“…I do so hope that you will find a way to finish off that statement that ‘George Bell cannot be proven guilty’ with the corresponding conclusion, ‘therefore he must be considered entirely innocent'”
Former Archbishop of Canterbury George Carey to the Bishop of Chichester Martin Warner – at the end of a Letter dated March 13 2019.
Jan 24 2019 – “Archbishop admits Bishop Bell investigation has been ‘very painful process’, ahead of report into case” – The Daily Telegraph – Hayley Dixon
The Archbishop of Canterbury has admitted that investigating abuse allegations made against Bishop George Bell has been a “very, very painful process” as the church prepares to publish its findings in the case.
Ahead of what it is hoped will be the end to a long and bitter battle between the Church of England and the family and supporters of one of its most revered bishops, Justin Welby said that the tackling of sex abuse cases has been the churches “greatest failure” since the second world war.
The Archbishop has personally been accused of attempting to smear the former Bishop of Chichester’s name by accusing him of being a paedophile when there was “no credible evidence” against him.
An independent review of the handling of the case by Lord Carlile, which was released in 2017, found that Bishop Bell had been besmirched by the church two years earlier when officials released a statement formally apologising over allegations of abuse made by a woman who is now in her seventies.
On Thursday the church will release the findings of their National Safeguarding Team into “fresh information” which came to light after review was published.
The Archbishop has written to Bishop Bell’s surviving relative ahead of the release of the report, the Telegraph understands.
Sussex Police dropped an investigation into the “fresh information” in March last year, three months after it came to light.
The findings of the review have remained a closely guarded secret, but supporters have said that they are hopeful that it will restore the good name of Bishop Bell, who died in 1958.
Talking about the case to the Spectator ahead of the publication of the report, the Archbishop said: “It has been a very, very painful process. Not least because Bishop Bell was — is — one of my great heroes. Probably the greatest failure of the C of E since the second world war has been our failure to deal adequately with disclosures of abuse. When I came into this role, I didn’t have any idea how bad it was.”
He admitted that “we have not found a way of caring for those who have been accused or complained against — or their families.”
Frank Field, the Labour MP who has been part of the fight to clear the bishop’s name, said: “I hope that the report brings the whole sorry affair to a good-ish end.
“I would hope that they have now decided it is totally proper to restore the man’s great name and I would hope that a statement from the Archbishop will be followed by the reversal of a series of other changes which were made on the basis that the allegations could be true.”
In the wake of the church naming Bishop Bell as an abuser a school in Chichester and rooms in the cathedral were among the places to be stripped of his name.
A statue celebrating his work in helping rescue Jewish children from Germany during the Second World War which has been planned for Canterbury Cathedral was also scrapped.
Sir – I think I may be able to enlighten Ruth Hildebrandt Grayson (Letters, March 24) who writes about the case of Bishop Bell, as to the Church of England’s thinking on safeguarding.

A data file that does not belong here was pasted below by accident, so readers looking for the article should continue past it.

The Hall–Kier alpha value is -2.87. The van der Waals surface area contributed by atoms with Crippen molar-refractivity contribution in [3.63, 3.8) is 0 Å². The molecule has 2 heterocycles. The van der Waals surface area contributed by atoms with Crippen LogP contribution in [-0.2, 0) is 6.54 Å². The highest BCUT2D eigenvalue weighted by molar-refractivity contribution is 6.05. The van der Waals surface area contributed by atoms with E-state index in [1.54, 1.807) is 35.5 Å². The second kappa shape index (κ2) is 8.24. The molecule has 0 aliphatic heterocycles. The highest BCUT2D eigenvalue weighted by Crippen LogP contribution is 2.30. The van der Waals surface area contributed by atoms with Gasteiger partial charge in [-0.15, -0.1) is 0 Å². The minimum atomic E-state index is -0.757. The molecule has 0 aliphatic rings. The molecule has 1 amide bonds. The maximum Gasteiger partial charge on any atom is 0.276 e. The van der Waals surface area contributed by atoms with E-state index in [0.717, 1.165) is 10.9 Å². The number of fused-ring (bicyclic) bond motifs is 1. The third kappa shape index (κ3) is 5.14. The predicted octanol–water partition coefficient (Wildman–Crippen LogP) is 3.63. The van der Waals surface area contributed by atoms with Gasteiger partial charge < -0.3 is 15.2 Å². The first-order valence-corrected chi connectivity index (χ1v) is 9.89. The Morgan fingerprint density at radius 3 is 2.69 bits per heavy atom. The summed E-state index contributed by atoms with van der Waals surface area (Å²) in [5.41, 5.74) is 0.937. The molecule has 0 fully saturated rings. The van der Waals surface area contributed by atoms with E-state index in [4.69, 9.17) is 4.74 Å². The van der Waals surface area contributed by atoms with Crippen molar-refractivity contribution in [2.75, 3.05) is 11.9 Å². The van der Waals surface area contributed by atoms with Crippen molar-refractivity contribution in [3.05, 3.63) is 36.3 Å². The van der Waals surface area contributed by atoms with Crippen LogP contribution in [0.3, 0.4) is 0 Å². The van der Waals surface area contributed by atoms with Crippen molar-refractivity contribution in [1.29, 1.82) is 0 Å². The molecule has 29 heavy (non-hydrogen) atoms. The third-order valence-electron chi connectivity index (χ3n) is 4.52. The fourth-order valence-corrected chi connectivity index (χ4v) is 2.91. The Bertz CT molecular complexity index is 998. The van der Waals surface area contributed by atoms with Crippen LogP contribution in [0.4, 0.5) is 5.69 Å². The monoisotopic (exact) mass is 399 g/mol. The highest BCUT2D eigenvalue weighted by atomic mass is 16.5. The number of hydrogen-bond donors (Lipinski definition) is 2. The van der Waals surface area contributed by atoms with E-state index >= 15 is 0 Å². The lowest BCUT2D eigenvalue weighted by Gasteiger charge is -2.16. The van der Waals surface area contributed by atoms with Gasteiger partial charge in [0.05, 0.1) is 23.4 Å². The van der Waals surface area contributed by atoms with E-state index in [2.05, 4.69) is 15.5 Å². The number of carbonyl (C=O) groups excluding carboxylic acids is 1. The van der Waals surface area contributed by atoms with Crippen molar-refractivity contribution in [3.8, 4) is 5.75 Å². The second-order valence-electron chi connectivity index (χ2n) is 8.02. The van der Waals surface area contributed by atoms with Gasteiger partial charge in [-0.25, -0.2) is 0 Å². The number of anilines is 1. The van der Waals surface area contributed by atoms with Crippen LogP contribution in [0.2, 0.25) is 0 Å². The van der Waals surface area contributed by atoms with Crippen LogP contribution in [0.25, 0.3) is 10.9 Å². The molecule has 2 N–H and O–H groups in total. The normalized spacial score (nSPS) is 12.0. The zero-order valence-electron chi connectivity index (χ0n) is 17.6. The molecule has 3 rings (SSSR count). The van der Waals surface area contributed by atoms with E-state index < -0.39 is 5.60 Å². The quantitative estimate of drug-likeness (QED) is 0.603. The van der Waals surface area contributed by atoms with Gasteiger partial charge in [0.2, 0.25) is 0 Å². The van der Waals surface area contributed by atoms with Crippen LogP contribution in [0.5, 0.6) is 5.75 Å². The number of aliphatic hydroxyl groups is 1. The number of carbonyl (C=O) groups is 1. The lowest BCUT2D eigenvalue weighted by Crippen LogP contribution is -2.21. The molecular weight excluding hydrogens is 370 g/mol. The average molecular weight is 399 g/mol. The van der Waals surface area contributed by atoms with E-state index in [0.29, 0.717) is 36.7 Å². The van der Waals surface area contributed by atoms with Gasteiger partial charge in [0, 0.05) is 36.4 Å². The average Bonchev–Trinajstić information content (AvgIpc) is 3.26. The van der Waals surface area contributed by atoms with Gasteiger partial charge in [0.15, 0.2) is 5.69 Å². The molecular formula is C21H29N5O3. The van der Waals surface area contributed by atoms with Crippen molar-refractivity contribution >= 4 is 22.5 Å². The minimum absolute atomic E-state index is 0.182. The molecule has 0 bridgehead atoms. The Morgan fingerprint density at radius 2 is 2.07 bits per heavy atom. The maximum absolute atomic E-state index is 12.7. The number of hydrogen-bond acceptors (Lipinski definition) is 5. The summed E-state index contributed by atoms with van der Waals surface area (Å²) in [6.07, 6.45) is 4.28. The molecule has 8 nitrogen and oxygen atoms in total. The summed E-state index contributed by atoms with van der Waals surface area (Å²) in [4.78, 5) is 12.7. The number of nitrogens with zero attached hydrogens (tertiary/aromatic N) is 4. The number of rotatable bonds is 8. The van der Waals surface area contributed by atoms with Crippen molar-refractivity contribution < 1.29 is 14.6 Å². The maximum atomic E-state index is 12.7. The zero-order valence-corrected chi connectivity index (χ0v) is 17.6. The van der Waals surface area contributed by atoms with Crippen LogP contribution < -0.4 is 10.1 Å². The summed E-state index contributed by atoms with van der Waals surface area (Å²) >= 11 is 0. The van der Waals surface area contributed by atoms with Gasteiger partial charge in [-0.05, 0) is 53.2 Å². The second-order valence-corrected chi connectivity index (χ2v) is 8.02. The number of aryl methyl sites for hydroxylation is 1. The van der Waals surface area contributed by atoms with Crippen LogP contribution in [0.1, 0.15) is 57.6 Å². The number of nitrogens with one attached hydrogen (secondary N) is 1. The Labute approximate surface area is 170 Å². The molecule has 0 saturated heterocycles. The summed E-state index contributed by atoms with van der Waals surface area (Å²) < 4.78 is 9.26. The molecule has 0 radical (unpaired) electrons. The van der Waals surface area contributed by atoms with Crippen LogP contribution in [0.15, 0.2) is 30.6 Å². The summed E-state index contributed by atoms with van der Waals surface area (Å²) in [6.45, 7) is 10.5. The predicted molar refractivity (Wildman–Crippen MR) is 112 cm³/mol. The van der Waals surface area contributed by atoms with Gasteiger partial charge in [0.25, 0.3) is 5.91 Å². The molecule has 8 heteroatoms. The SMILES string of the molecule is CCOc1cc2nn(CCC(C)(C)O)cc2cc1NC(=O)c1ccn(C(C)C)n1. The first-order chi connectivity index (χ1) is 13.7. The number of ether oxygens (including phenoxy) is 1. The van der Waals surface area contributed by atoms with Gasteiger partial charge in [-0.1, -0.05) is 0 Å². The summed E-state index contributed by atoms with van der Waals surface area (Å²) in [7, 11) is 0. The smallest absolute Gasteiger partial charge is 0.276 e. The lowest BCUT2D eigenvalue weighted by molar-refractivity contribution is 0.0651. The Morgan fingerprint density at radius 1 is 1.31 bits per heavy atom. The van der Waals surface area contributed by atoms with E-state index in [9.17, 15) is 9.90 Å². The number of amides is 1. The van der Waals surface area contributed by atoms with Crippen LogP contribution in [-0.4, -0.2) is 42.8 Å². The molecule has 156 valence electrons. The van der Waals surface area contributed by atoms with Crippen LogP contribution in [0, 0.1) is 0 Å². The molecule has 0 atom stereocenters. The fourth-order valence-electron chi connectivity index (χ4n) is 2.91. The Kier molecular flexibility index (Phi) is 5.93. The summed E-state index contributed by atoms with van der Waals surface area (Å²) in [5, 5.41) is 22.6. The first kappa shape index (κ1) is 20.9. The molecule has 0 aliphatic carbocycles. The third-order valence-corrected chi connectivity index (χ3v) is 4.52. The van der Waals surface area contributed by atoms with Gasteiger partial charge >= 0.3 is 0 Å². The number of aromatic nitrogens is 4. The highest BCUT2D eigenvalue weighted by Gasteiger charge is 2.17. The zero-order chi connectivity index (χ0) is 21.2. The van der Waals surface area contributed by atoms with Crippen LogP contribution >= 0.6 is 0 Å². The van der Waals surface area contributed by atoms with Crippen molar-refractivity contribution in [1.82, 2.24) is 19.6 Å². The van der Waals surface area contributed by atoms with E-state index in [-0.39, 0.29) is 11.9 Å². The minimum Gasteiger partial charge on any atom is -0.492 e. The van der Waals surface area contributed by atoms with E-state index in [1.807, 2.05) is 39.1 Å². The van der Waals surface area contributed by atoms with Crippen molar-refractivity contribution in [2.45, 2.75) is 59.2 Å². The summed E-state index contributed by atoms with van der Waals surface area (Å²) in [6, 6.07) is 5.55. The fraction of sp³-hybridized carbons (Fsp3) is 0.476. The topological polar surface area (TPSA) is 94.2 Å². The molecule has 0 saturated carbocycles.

At a recent parochial church council meeting in the Chichester diocese, a parish safeguarding officer gave a briefing on the introduction of a programme being trialled in the diocese. Bishop Bell and others were mentioned, along with the stance taken by Archbishop Justin Welby.
The meeting was told that a change of mindset is needed. The old idea that one is “innocent until proven guilty” does not apply when dealing with a safeguarding complaint; the view has to be that there is a case to answer, and the defendant must prove his innocence.
Clearly Lord Carlile was operating under the old rules and Bishop Bell can never comply with the new rules.
In this way, church leaders are able to accept almost all of Lord Carlile’s report but still maintain there is a shadow over Bishop Bell.
Storrington, West Sussex
Case for Bishop Bell
Sir – The Archbishop of Canterbury, the Most Rev Justin Welby, is not alone in being ashamed of the Church in its handling of child abuse cases in the Diocese of Chichester (report, March 22). So are quite a few others. And some of us would add that we are ashamed of Archbishop Welby too.
At the Independent Inquiry into Child Sexual Abuse hearing on Wednesday, the Archbishop was questioned about his continuing attack on the late Bishop George Bell, whose reputation has been besmirched by what Lord Carlile, the Church’s own eminent appointee to examine its legal processes, has described as a very misguided rush to judgement on a single accusation of historic child sexual abuse.
The continued anger that the case has aroused has nothing to do with Bishop Bell’s eminent reputation. It has everything to do with the fact that no one has ever been allowed to present a case in his defence.
The recent effort by the family to appoint its own lawyer in a new investigation has been turned down by the Chichester authorities. And once again, the Archbishop missed a chance to affirm his belief in Bishop Bell’s innocence as presumed by the law.
When will the Archbishop have the grace to admit that the Church leaders responsible for handling the George Bell case – including himself – have made the most colossal error of judgement in this instance?
Dr Ruth Hildebrandt Grayson
Sheffield, South Yorkshire